Te Hautū Kahurangi | Tertiary Education Union (TEU) says that for the good of Aotearoa, vice-chancellors must think about long-term stability, opportunities for learners, and staff well-being.
RNZ reports that the loss of foreign student fees has prompted the eight universities to shed about 700 permanent staff, and cut back on hundreds of casual and short-term tutoring and contract lecturing roles.
However, it has now been confirmed that three institutions – Victoria, Canterbury, and Otago – have increased domestic enrolments. And its likely other universities will be in a similar position.
TEU National President, Tina Smith, says all along we have asked vice-chancellors to think strategically and long-term, rather than panicking over short-term cash flow issues caused by the border closures.
“We’re over them needlessly offering staff big sums of money to leave voluntarily. Every job that goes is a job cut and lost opportunity for students. Staff left behind are overwhelmed by unsustainable workloads and this is showing up in world rankings and student well-being.”
Victoria University TEU Co-Branch President Dougal McNeill has also publicly raised concerns about the unsustainable staff workloads, and wanted the government to urgently review university funding models.
TEU Under 35 representative Zoë Port is concerned particularly over the loss of casual and short-term tutoring roles – which will have flow-on effects not only for the students taught by these tutors, but also the postgraduate students who often depend on these roles for income and the other teaching staff whose workloads will increase as a result of these losses.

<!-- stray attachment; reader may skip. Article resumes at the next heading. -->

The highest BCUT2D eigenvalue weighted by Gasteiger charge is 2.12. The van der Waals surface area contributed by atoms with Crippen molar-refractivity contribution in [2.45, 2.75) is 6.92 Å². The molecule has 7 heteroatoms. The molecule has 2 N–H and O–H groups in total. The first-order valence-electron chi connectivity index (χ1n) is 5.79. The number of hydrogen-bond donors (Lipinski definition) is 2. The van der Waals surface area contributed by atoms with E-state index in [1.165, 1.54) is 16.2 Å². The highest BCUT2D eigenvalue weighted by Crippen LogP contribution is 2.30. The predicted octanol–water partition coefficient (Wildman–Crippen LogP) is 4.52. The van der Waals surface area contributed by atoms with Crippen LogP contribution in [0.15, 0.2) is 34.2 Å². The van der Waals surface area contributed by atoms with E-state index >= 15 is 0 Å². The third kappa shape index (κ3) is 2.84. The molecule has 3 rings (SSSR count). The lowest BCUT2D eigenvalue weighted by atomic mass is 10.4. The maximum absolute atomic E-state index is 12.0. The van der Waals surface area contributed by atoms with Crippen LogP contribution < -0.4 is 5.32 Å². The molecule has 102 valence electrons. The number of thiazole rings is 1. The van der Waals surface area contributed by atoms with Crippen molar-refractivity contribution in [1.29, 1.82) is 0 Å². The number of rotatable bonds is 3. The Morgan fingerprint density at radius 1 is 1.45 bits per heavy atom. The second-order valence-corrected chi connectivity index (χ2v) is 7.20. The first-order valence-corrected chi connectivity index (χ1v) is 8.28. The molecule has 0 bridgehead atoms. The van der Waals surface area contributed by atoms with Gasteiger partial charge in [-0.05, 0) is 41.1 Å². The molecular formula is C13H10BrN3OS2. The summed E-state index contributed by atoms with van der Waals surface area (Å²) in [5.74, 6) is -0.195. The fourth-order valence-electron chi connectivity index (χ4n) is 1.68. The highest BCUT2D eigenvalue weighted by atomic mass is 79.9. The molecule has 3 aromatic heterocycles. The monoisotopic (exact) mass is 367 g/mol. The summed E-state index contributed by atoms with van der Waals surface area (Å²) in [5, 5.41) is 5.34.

“Many large university courses rely on the work of casual tutors who give their everything to these intense, crucial roles, but are quick to be dismissed.”
She says, “These roles are also often the first step for those wanting to pursue academic careers. In losing their roles, these tutors aren’t just losing an immediate income – the door to their future career is closing in their face.”
Domestic student numbers are rising. No reasonable employer can expect to deliver to higher numbers of domestic students with fewer and fewer staff.
It is also time for the Minister of Education to come to the party and fill the gap between the funding given for domestic students and that for international students. We have rising domestic student numbers but less money – that’s the reality. Institutions and the government must make sure that staff and students do not continue to wear the cost of this mismatch.